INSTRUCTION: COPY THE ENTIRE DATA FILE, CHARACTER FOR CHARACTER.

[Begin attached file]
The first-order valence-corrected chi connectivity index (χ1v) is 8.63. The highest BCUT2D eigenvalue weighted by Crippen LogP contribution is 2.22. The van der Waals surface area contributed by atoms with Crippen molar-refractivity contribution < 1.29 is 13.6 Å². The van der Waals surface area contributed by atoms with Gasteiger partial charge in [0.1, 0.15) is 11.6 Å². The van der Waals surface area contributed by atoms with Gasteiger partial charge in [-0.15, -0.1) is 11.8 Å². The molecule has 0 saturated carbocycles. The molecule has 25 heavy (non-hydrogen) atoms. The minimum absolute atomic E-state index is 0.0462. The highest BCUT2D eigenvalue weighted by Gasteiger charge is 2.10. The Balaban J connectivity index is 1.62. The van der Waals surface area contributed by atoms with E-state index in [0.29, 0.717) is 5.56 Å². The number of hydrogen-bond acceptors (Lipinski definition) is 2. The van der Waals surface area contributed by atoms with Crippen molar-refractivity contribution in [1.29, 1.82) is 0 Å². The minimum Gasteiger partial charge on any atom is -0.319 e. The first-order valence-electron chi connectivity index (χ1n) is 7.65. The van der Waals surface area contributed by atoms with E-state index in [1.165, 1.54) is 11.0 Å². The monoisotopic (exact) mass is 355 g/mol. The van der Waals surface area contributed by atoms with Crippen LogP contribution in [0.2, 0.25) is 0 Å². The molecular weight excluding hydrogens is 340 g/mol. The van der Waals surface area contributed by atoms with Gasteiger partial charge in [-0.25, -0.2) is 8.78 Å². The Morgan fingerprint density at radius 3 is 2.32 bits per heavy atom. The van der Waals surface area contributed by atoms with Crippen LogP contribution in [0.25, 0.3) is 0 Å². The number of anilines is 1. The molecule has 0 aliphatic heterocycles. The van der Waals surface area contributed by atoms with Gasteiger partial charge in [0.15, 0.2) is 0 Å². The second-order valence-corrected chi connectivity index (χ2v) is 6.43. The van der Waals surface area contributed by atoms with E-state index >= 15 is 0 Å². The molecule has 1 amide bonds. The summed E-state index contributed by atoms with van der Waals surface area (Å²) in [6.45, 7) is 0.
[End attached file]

The first-order valence-corrected chi connectivity index (χ1v) is 8.63. The highest BCUT2D eigenvalue weighted by Crippen LogP contribution is 2.22. The van der Waals surface area contributed by atoms with Crippen molar-refractivity contribution < 1.29 is 13.6 Å². The van der Waals surface area contributed by atoms with Gasteiger partial charge in [0.1, 0.15) is 11.6 Å². The van der Waals surface area contributed by atoms with Gasteiger partial charge in [-0.15, -0.1) is 11.8 Å². The molecule has 0 saturated carbocycles. The molecule has 25 heavy (non-hydrogen) atoms. The minimum absolute atomic E-state index is 0.0462. The highest BCUT2D eigenvalue weighted by Gasteiger charge is 2.10. The Balaban J connectivity index is 1.62. The van der Waals surface area contributed by atoms with E-state index in [0.29, 0.717) is 5.56 Å². The number of hydrogen-bond acceptors (Lipinski definition) is 2. The van der Waals surface area contributed by atoms with Crippen molar-refractivity contribution in [1.29, 1.82) is 0 Å². The minimum Gasteiger partial charge on any atom is -0.319 e. The first-order valence-electron chi connectivity index (χ1n) is 7.65. The van der Waals surface area contributed by atoms with E-state index in [1.165, 1.54) is 11.0 Å². The monoisotopic (exact) mass is 355 g/mol. The van der Waals surface area contributed by atoms with Crippen LogP contribution in [0.2, 0.25) is 0 Å². The molecular weight excluding hydrogens is 340 g/mol. The van der Waals surface area contributed by atoms with Gasteiger partial charge in [-0.25, -0.2) is 8.78 Å². The Morgan fingerprint density at radius 3 is 2.32 bits per heavy atom. The van der Waals surface area contributed by atoms with Crippen LogP contribution in [0.25, 0.3) is 0 Å². The number of anilines is 1. The molecule has 0 aliphatic heterocycles. The van der Waals surface area contributed by atoms with Gasteiger partial charge in [0.15, 0.2) is 0 Å². The second-order valence-corrected chi connectivity index (χ2v) is 6.43. The van der Waals surface area contributed by atoms with E-state index >= 15 is 0 Å². The molecule has 1 amide bonds. The summed E-state index contributed by atoms with van der Waals surface area (Å²) in [6.45, 7) is 0.